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Hari Nef Doesn't Think Fashion is Fertile Ground For a Discussion of Gender

At a MoMa event, the model and actress challenged the images and concepts that have been heralded as gender subversive so far in fashion.
Hari Nef on the Gucci runway in January. Photo: Imaxtree

Hari Nef on the Gucci runway in January. Photo: Imaxtree

On Monday in a small auditorium at the Museum of Modern Art, speaker after speaker took the stage, dedicating seven minutes to the discussion of one fashion item (one for each letter of the alphabet) and its cultural significance. MoMA hosted this salon — entitled "Items: Is Fashion Modern?" — to prepare for an exhibit of the same name that will debut in 2017. Harold Koda spoke about the cheongsam, Tinker Hatfield about Nike Air, Valeire Steele about the little black dress, Mickey Boardman about the muumuu and Kerby Jean-Raymond and DeRay McKesson about the hoodie — to name just a few. For "U," 23-year-old transgender model and actress Hari Nef spoke to the crowd about "unisex" — a discourse we expected to be a typical examination of fashion's latest fascination with all things genderless or gender-bending.

"The truth is, I'm so tired of talking about gender in relation to fashion," said Nef. "Contrary to what some folks in previous panels have been saying, I do not think fashion is fertile ground for a discussion of gender. Because when we talk about gender, generally speaking, we're talking about the gender binary. We're talking about two options: male and female." She used the bathroom symbols of men and women as an example, then continued: "When you're talking about this rigid binary ... and then start talking about it in the context of objects, you're sublimating something that is so limited to begin with and making it even more limited." Moreover, she argued that the images and genres in fashion that are supposedly "subversive" to gender actually just reinforce the binary.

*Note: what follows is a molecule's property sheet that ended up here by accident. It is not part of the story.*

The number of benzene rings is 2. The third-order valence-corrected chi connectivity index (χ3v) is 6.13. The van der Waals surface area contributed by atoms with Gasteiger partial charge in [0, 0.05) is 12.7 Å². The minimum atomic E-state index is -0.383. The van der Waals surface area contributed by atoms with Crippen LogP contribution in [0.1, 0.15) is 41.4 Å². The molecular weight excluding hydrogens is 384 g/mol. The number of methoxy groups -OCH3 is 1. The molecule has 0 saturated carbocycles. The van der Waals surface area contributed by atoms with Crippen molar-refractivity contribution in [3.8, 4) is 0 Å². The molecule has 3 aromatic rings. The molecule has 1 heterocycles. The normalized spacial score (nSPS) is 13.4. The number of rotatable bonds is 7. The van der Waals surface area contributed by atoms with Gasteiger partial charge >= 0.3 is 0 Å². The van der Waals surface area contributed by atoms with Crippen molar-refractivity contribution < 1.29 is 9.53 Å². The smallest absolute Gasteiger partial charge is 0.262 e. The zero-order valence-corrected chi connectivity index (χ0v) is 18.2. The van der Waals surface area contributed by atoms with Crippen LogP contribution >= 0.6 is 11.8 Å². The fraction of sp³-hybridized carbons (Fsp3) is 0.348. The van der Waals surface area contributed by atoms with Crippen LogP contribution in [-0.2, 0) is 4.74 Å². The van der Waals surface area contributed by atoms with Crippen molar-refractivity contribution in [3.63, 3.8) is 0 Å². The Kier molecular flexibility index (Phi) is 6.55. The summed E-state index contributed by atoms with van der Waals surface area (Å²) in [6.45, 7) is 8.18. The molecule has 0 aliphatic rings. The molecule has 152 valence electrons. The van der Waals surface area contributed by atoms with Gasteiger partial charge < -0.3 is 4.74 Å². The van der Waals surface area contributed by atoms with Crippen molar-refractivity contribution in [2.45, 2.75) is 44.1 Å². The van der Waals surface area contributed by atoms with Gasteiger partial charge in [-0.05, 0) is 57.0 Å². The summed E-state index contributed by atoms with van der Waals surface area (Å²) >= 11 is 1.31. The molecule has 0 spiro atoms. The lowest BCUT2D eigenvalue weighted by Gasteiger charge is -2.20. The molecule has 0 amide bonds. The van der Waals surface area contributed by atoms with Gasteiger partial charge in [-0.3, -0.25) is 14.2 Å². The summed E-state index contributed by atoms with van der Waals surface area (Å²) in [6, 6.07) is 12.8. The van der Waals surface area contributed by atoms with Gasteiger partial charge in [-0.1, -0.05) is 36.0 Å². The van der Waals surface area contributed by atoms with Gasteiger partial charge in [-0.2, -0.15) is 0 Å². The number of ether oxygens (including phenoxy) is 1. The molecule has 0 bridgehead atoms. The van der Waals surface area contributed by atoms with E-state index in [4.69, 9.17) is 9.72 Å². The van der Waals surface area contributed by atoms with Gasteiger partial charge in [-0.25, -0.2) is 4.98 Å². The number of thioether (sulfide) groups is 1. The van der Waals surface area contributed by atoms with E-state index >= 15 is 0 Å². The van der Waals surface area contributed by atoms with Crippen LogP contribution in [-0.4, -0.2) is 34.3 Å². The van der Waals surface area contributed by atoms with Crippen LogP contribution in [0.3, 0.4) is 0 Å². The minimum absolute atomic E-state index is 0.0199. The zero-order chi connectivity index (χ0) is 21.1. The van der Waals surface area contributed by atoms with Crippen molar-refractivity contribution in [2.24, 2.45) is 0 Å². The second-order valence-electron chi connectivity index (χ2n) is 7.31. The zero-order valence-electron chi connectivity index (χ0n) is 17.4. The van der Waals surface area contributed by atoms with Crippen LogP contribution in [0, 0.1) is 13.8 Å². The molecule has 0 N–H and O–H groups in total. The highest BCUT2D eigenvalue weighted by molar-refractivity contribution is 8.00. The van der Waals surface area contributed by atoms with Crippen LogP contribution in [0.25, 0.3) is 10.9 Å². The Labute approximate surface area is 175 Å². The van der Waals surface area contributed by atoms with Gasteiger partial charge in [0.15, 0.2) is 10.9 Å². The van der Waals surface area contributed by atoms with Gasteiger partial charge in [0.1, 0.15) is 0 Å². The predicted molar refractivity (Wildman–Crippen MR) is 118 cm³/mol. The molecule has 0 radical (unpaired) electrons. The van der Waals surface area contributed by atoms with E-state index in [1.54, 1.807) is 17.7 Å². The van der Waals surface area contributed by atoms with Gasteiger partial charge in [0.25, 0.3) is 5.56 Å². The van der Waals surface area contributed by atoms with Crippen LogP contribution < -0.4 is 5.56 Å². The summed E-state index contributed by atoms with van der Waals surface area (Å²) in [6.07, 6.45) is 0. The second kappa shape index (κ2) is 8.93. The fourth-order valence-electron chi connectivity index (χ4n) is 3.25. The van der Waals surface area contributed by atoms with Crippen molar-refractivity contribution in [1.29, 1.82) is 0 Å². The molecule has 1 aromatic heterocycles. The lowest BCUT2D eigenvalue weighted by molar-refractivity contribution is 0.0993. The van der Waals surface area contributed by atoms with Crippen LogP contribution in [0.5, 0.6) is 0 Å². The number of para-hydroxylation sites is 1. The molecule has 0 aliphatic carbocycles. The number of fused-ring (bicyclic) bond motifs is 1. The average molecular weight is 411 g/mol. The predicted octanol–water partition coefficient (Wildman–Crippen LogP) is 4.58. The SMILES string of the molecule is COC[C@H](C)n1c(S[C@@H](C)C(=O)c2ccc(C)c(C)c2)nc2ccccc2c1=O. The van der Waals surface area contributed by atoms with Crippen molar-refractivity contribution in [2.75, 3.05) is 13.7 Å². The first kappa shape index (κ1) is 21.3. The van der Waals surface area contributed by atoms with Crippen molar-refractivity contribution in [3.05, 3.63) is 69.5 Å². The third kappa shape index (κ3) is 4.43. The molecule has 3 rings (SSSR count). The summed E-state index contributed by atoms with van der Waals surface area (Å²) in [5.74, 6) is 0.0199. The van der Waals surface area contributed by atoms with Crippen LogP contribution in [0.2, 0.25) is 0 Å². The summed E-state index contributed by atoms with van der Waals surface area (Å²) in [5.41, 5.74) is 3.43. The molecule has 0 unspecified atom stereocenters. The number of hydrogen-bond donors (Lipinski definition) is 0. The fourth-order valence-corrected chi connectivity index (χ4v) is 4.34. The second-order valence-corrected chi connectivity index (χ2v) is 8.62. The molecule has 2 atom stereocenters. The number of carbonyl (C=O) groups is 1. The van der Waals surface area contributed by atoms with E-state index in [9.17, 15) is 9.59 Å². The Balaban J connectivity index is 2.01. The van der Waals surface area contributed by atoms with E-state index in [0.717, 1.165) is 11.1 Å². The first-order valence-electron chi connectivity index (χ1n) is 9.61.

To illustrate her point, Nef referenced the Helmut Newton photograph of Yves Saint Laurent's fall 1996 Le Smoking suit. "The discourse around this image is that a woman gains this power, this dominance, this sexiness, from donning a man's suit," she said. "If she's sourcing that from a signifier of stereotypical masculinity, then how sustainable is that as a power source? If she's putting it on and taking it off, is that really a subversion of gender binaries or is just a reinforcement of that binary as we know it?" A photograph taken by Paolo Roversi of Jean Paul Gaultier's muse Tanel Bedrossiantz in a fall 1984 dress serves the same point. 

Meanwhile, an image of Rad Hourani's fall 2010 unisex collection doesn't provide much substance, either: The clothing is shapeless, vaguely masculine and everyone is wearing heels with slicked back hair. "There's nothing," said Nef. "I see an erasure of the body, I see an erasure of identity regardless of gender. I see something that exists in a vacuum that doesn't really take an individual into account."

Nef concluded by recalling her first runway show: Hood by Air for spring 2015. Despite initial plans to dress her in just a harness top with her "budding breasts" out, she was given a pretty masculine look. "This was a point in my life where I didn't really look super-feminine and my body wasn't super-feminine," she said. "But it was this moment for me when I sort of realized that all of my hang-ups about gender that I was projecting on to clothes... hoping that they would communicate something about me, it didn't really cut it. And I wasn't really able to make sense of myself as a gendered person until I saw myself in the clothes, a person — moving, acting, being." In sum, it's more about looking at the people in the clothes and what they're doing, rather than relying on the clothing itself to break the gender binary. 

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When asked in a group discussion afterwards if fashion could truly be subversive when it comes to gender, Nef said:

"It's all about the way you contextualize clothing — particularly the way you contextualize clothing within institutions. I think specifically of what Alessandro Michele is doing at Gucci and how the garments themselves are things that maybe we've seen before at a vintage shop... but you take a floral blouse and you put it on a tall skinny guy and all of sudden you have this gesture of a weird gangly masculinity co-mingling with this gesture of frilly old-world femininity. And you put it all in a blender and something new comes out that gives consumers the heebie-jeebies and they go for it. I think that it's about relational aesthetics and it can't just be about the object anymore. It needs to be in the world and be on people — and the potential for that is limitless."

See all the "Items: Is Fashion Modern? Abecedarium" presentations in the live stream below.